BitLocker and TPM initialization must be performed by a member of the local Administrators group on the computer. A non-administrator user benefits from BitLocker data protection, but cannot enable or disable it.
For detailed information about configuring and deploying BitLocker on WindowsÂ Vista, see Windows BitLocker Drive Encryption Step-by-Step Guide (http://go.microsoft.com/fwlink/?LinkID=53779).
Once BitLocker has been initialized and the volume encrypted, a user encounters it only during authentication and occasional administrative tasks.
BitLocker supports four different authentication modes, depending on the computer's hardware capabilities and the desired level of security:
BitLocker with a TPMâ€¨
BitLocker with a TPM and a PINâ€¨
BitLocker with a TPM and a USB startup keyâ€¨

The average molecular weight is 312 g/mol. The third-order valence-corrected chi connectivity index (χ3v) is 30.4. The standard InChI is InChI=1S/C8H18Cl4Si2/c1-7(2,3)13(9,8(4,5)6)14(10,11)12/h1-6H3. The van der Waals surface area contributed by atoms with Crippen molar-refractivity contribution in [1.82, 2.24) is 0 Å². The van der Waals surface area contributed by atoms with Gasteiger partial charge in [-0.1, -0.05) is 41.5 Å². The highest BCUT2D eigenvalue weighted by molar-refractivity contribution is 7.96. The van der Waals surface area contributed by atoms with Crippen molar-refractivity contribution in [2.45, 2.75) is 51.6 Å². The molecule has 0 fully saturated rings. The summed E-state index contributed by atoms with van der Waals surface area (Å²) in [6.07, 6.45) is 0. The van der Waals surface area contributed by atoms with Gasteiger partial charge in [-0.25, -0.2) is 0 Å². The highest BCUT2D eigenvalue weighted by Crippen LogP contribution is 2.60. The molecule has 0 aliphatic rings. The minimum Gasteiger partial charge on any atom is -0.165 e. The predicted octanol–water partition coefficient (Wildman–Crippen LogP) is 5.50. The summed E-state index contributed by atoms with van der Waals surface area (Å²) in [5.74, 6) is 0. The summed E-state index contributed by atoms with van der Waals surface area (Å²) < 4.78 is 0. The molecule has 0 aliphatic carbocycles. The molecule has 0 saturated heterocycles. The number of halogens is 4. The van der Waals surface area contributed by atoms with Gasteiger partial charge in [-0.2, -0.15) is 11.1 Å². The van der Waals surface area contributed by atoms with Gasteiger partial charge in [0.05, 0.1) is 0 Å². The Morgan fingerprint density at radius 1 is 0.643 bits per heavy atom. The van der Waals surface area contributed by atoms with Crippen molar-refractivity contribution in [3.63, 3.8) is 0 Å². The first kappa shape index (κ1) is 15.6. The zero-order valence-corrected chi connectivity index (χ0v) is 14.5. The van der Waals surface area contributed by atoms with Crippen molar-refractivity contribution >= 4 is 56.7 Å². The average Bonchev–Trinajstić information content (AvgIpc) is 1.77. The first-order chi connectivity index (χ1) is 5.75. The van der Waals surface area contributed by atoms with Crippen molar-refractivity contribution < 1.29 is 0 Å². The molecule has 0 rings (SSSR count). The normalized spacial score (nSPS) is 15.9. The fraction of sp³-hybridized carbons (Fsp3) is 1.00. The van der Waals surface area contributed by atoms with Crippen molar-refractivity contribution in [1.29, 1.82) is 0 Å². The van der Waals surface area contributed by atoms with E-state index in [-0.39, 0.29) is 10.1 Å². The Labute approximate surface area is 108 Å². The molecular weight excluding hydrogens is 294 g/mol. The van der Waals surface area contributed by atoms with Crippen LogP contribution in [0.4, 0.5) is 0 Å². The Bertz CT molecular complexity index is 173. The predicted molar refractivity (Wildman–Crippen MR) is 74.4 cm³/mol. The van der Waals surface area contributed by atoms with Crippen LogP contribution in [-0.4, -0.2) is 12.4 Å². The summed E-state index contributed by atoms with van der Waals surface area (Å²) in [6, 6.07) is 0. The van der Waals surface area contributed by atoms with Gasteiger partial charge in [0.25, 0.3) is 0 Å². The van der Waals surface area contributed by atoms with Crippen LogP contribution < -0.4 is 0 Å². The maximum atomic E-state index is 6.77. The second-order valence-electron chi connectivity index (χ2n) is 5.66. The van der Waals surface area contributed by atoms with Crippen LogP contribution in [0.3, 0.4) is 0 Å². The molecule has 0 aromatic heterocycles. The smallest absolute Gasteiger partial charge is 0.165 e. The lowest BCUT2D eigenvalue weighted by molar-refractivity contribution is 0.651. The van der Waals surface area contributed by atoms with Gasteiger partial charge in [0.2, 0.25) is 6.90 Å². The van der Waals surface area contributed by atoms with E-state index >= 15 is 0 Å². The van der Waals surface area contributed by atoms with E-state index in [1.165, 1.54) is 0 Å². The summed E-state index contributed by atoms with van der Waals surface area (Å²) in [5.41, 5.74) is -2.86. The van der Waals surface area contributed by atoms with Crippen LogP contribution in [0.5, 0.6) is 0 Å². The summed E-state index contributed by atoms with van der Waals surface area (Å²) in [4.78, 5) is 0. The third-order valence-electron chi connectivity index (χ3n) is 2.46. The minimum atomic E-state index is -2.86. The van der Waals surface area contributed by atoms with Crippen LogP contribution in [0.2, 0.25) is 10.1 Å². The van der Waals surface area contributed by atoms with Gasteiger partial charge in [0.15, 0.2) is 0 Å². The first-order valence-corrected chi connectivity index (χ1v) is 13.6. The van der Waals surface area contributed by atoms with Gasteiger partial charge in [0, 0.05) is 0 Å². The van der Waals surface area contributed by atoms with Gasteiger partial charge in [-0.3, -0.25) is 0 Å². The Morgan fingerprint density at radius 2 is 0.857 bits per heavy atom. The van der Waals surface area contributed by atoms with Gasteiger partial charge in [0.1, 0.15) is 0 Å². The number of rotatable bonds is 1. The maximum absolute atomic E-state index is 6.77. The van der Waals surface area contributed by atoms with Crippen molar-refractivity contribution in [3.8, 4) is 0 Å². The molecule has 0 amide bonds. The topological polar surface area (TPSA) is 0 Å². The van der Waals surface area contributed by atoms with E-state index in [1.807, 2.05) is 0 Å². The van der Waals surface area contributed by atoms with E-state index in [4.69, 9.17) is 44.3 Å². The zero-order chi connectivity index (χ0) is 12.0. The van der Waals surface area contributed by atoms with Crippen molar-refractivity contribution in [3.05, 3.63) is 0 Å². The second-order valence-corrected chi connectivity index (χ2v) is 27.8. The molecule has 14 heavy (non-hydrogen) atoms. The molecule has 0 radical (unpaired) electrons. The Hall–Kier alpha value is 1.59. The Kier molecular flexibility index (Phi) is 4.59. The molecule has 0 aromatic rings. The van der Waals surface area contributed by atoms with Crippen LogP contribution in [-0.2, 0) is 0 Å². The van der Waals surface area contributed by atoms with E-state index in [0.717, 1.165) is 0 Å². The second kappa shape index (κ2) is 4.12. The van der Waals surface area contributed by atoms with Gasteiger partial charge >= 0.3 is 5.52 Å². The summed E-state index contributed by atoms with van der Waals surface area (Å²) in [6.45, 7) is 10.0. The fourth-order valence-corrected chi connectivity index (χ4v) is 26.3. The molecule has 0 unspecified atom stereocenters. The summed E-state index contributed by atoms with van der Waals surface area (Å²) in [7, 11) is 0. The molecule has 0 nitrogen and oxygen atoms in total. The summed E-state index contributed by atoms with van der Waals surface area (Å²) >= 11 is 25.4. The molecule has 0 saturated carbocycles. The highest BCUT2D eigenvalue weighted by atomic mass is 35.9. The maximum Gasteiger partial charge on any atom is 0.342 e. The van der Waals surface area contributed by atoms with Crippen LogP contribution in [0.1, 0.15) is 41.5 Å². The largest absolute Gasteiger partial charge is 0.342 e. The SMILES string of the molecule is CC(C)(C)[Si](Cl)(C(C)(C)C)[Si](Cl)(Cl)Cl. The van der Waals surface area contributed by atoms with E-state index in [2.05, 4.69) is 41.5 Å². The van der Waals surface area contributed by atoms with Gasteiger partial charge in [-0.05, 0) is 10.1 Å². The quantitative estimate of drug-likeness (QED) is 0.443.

BitLocker without a TPM (USB startup key required)â€¨
BitLocker-enabled computers that rely solely on a TPM for authentication, with no additional BitLocker authentication factors, can be used just like any other computer. Users start Windows and are prompted for their user name and password, which is a normal logon experience. Unless informed about BitLocker, users are likely unaware that their computers include an extra level of data protection.
If BitLocker is configured for enhanced security, the user is required to enter a PIN or insert a USB startup key in order to start WindowsÂ Vista. In this case, the normal startup flow or resume flow is modified to prompt for the additional authentication factor.
For detailed information about BitLocker authentication modes, see Windows BitLocker Drive Encryption Step-by-Step Guide (http://go.microsoft.com/fwlink/?LinkID=53779).
In this scenario, BitLocker is enabled on a computer that has a TPM, but no additional authentication factors have been enabled. The hard disk is partitioned with two volumes: